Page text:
2. Don’t shout, “What difference does it make?” Really, it’s never a good response to any congressional inquest.
3. Tears can be effective, especially if you are a burly man whose courage and dedication are not in question. (I don’t suggest that the State Department witnesses were faking it — and don’t try your hand at acting. But if you tear or choke up, it’s going to make the cable TV news.)
4. If you have told Congress X and you subsequently learn X is not true, tell lawmakers as soon as humanly possible. Otherwise you will be accused of telling a “lie by omission.”
5. If you are the boss and your defense is that you were clueless about what was going on in your agency or department, you may be sneered at, excoriated and excluded from higher office. People may also wonder what you were doing all day.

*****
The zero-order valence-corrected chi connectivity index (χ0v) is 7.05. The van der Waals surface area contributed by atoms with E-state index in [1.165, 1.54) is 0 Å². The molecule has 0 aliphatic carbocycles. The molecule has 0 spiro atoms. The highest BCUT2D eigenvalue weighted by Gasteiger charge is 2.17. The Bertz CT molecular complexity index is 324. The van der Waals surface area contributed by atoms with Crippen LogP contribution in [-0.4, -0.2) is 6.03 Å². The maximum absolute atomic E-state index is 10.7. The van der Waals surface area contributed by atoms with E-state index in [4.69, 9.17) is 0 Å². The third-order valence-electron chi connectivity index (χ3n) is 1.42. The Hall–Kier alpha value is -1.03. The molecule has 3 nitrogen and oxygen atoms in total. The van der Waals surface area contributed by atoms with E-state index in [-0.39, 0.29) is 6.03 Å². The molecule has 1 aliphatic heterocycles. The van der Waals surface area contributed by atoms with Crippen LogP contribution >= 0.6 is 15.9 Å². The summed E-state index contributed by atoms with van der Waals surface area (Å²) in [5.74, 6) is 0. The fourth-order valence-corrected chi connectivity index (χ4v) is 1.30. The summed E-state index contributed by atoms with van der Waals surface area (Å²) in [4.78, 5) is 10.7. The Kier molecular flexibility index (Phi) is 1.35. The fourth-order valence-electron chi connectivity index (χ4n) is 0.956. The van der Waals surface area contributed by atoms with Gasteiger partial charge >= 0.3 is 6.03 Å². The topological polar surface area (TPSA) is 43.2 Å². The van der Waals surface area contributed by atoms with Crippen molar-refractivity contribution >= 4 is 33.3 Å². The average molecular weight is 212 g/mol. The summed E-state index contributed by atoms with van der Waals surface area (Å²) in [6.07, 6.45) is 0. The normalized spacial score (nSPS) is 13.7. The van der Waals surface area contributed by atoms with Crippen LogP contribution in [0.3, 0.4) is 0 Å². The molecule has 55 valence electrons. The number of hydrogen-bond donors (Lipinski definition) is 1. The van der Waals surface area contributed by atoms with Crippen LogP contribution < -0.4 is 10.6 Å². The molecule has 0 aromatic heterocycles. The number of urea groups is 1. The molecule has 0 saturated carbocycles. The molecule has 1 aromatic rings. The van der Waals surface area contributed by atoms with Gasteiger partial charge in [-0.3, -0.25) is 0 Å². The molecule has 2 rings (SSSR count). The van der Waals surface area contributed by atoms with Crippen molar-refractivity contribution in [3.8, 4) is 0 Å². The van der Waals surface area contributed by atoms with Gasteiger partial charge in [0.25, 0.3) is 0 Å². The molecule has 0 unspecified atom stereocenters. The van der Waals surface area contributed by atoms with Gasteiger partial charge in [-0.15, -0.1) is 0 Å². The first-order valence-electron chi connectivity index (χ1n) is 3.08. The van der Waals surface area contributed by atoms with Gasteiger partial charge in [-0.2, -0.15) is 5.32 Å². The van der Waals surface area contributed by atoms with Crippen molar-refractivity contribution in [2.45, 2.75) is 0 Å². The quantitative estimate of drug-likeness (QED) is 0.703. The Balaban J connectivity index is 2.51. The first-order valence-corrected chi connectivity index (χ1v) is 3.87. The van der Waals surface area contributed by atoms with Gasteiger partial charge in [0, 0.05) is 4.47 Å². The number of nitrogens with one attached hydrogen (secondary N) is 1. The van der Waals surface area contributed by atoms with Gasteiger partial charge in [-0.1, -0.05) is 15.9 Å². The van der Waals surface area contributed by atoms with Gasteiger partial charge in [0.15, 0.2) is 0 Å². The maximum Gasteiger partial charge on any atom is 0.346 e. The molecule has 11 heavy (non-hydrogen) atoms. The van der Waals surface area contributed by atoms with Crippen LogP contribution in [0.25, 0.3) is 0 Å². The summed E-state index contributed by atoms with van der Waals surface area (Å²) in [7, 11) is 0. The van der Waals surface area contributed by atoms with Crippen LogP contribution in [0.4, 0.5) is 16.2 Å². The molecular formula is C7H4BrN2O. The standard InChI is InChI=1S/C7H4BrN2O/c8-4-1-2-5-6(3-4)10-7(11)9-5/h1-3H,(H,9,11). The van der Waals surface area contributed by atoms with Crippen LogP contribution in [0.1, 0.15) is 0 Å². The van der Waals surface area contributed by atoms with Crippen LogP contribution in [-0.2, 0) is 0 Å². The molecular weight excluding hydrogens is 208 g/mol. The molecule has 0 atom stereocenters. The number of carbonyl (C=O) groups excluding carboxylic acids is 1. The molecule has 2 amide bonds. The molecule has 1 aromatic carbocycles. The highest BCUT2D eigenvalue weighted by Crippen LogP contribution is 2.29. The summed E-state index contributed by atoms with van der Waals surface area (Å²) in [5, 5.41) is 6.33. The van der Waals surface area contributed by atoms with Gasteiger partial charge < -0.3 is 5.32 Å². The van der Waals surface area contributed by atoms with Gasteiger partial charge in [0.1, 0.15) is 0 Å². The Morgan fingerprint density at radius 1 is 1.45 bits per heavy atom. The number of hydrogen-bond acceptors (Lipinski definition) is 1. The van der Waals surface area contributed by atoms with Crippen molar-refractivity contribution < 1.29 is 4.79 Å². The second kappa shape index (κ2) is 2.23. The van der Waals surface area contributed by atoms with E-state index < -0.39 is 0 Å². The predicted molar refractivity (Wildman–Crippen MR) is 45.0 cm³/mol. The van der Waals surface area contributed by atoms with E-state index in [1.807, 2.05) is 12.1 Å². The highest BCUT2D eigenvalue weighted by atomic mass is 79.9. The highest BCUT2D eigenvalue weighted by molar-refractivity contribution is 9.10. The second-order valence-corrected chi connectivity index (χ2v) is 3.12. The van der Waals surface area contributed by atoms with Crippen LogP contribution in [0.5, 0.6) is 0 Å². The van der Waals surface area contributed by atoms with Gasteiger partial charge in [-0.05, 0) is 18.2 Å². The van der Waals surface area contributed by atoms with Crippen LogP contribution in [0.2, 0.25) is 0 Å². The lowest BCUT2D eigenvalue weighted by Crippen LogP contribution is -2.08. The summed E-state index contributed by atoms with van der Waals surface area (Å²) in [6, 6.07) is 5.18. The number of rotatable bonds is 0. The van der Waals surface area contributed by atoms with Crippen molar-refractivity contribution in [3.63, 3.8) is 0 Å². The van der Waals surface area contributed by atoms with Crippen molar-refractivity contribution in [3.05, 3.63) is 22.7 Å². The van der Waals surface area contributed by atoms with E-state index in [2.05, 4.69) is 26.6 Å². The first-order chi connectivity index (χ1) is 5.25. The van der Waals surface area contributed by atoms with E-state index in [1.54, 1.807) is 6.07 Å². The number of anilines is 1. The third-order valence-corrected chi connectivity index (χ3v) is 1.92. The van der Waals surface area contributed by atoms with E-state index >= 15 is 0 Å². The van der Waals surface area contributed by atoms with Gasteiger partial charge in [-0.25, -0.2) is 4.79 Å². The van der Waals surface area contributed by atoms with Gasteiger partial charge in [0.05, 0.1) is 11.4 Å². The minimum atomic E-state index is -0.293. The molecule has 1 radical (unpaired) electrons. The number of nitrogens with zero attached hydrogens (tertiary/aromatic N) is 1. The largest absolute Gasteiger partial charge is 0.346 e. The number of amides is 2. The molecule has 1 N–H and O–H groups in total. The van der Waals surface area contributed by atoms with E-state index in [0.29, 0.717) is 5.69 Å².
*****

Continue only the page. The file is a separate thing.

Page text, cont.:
7. If you take the 5th Amendment, don’t give a substantive speech first. Chances are you blew it. Witnesses can’t decide to speechify and then refuse to answer questions.
8. Get a good lawyer. (See #7.)
9. Apologies are essential. If you headed an organization that went astray, you are responsible and you should be repentant. If you personally didn’t follow up or communicate with your superiors, allowed inaccurate information to remain on the record or were otherwise oblivious, you need to apologize. You did not do your job.
10. Don’t lie. It is worth repeating. Really, if you don’t know, you don’t know. And if you say something, you are expected to be testifying to what you know. (Don’t come back later to say, “I really didn’t remember.’)